While everything crumbles around me, and while I am reminded of the meaninglessness of my existence, and the inevitable death that is the only thing that can put a stop to it, I am reminded of something else. Something alluded to in many other passages of the Bible. Something alluded to in Leonard Cohen’s Hallelujah when, before a barrage of “Hallelujah”s, Cohen sings:

Even though it all went wrong, I’ll stand before the Lord of song with nothing on my tongue but Hallelujah.

Even after the pain and misery, we can still sing Hallelujah because Christ lives outside of this meaninglessness and pain. Everything is darkness, and he is light. Everything is vapor, and he is the solid rock. When you realize the truly futile and temporal nature of everything, including yourself, your wisdom, your knowledge, your possessions, your friends, everything, then this solid rock is all that’s left.

And that’s what’s cool about it being both Valentine’s Day and Ash Wednesday. This day that’s about celebrating this romantic love we have (or don’t have) is lovely and all, but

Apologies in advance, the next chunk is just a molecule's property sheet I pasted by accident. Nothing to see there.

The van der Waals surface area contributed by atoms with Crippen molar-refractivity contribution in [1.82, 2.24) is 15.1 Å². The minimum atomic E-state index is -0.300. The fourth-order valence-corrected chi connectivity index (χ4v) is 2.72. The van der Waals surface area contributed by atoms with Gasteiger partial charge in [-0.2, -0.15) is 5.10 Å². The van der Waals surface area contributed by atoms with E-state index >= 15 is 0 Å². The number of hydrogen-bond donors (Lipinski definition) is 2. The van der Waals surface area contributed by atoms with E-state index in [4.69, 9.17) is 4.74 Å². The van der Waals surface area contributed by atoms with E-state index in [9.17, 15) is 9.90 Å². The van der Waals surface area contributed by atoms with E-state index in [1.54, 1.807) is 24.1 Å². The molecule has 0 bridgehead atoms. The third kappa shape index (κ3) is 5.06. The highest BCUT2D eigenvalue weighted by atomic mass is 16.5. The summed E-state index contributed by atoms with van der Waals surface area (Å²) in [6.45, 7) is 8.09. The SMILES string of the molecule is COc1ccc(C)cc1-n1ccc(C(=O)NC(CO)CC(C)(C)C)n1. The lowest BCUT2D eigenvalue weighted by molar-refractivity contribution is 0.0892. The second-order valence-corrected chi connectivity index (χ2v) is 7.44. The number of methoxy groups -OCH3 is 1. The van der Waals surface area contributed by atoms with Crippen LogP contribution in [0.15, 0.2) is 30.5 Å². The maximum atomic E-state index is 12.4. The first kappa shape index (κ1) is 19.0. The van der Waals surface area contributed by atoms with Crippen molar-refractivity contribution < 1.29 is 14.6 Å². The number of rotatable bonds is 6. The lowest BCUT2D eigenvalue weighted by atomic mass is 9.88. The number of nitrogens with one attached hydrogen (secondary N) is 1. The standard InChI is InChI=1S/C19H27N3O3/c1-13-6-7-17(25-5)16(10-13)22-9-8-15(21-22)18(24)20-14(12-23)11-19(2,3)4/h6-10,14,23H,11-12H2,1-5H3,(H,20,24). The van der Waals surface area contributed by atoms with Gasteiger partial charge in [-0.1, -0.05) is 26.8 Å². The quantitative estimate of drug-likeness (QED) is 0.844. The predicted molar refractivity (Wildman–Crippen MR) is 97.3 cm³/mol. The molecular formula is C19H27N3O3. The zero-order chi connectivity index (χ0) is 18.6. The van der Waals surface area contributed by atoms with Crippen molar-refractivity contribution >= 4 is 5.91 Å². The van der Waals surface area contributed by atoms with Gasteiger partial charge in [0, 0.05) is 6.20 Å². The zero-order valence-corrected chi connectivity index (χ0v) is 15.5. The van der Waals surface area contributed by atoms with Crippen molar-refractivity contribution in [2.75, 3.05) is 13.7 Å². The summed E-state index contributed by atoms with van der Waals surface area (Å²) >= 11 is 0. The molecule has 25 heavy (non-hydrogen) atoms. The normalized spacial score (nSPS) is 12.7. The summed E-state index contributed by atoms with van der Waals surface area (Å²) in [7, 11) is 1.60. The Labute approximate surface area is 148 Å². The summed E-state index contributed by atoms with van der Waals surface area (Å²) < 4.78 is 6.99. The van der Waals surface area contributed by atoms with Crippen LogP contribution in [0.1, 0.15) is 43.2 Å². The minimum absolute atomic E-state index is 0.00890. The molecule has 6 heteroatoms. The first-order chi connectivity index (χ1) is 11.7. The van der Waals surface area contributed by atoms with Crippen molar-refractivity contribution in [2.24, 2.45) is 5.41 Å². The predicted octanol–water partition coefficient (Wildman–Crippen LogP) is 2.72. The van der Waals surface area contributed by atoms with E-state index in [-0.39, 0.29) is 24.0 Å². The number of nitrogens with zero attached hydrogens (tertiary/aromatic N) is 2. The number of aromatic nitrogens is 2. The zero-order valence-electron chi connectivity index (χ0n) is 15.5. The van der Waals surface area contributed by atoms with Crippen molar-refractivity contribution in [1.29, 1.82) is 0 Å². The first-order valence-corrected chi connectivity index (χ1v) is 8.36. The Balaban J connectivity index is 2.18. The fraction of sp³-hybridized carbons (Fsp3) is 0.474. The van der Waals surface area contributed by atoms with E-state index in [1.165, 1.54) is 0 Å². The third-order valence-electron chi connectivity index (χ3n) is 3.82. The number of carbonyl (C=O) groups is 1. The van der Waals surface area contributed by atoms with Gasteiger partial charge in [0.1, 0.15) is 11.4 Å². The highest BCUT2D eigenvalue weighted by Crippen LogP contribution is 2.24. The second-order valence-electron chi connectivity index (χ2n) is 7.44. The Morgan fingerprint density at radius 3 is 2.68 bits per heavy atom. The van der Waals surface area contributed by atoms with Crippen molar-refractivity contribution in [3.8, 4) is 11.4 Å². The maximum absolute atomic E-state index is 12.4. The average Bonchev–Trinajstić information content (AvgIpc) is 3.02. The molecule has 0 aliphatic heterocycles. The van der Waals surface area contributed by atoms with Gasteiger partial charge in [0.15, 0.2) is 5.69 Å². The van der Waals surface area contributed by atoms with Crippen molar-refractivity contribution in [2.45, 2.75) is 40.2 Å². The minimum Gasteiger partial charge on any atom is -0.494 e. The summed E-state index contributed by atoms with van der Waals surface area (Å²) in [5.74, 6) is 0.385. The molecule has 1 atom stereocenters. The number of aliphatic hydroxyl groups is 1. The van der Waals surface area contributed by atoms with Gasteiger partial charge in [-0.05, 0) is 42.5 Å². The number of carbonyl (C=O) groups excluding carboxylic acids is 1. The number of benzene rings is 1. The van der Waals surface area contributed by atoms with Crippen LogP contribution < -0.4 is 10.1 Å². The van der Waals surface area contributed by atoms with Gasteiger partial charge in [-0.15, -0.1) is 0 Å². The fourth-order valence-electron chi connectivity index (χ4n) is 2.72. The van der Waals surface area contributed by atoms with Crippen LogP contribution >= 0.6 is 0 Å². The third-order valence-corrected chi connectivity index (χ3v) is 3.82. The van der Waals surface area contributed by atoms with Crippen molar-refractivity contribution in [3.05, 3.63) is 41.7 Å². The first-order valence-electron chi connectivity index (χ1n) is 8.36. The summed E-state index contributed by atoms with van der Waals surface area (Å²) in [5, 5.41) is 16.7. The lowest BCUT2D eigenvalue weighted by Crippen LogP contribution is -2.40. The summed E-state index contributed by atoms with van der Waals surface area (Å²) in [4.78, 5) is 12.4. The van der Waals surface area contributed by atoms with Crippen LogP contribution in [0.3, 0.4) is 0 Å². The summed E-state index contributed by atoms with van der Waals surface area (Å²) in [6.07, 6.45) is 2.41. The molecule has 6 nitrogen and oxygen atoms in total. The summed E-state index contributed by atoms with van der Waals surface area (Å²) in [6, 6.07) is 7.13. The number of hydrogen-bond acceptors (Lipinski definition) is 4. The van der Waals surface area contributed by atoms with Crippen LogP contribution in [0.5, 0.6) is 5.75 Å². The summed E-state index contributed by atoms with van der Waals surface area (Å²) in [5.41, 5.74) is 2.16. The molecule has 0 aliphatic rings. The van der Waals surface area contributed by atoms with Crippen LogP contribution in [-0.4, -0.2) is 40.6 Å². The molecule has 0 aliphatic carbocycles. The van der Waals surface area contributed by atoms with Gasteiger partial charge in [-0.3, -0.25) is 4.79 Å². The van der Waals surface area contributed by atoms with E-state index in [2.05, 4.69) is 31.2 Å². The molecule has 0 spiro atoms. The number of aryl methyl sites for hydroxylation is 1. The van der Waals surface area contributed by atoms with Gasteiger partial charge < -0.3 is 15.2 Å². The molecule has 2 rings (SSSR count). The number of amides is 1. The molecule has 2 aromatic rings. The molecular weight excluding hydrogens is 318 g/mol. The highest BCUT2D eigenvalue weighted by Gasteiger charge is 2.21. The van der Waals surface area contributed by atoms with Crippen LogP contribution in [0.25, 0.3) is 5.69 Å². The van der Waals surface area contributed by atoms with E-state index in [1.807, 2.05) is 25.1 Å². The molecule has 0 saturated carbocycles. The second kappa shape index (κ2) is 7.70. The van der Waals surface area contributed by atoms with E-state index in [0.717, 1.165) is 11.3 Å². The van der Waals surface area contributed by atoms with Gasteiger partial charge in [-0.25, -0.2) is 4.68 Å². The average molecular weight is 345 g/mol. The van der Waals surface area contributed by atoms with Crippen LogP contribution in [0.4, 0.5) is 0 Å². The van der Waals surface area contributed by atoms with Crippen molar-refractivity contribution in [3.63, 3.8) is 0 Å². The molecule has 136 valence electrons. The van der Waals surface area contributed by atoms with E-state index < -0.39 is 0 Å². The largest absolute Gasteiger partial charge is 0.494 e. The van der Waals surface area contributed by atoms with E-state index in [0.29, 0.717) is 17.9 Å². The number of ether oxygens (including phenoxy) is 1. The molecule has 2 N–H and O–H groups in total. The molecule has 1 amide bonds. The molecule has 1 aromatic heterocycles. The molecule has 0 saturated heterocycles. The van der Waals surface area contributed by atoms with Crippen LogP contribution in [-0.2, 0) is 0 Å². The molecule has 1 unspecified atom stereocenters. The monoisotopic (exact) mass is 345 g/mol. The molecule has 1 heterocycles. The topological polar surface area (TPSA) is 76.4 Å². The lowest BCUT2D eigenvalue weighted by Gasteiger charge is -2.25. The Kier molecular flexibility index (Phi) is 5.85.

Isn’t that great? I know it sounds terrible, but it’s fantastic. Death is literally the worst thing, and the only thing we cannot prevent. But we can overcome it, because Christ did first, for our sake. For a moment in history, God did not believe in himself. On the cross, Christ cried out, “My God, my God, why hast thou forsaken me?” and there was no answer. God forsake himself for our sake.

Pretty crazy, right?

So whether you have a lovely Valentine’s date to enjoy tonight, or if you’re enjoying your singleness with friends to spite all those lucky enough to be “in love,” just remember:

  • Everything is vapor. Everything you put your hope in will be destroyed. You yourself will someday die.
  • Christ is outside all of this and yet is intimately involved in it all, and has wiped you clean of your sins through the most extreme of all pain.

So sit back, relax, and float down the stream towards the inevitable, and pass on the message to all those struggling upstream.

The truth is a trap … you cannot get the truth by capturing it, only by its capturing you. — Søren Kierkegaard, Journals.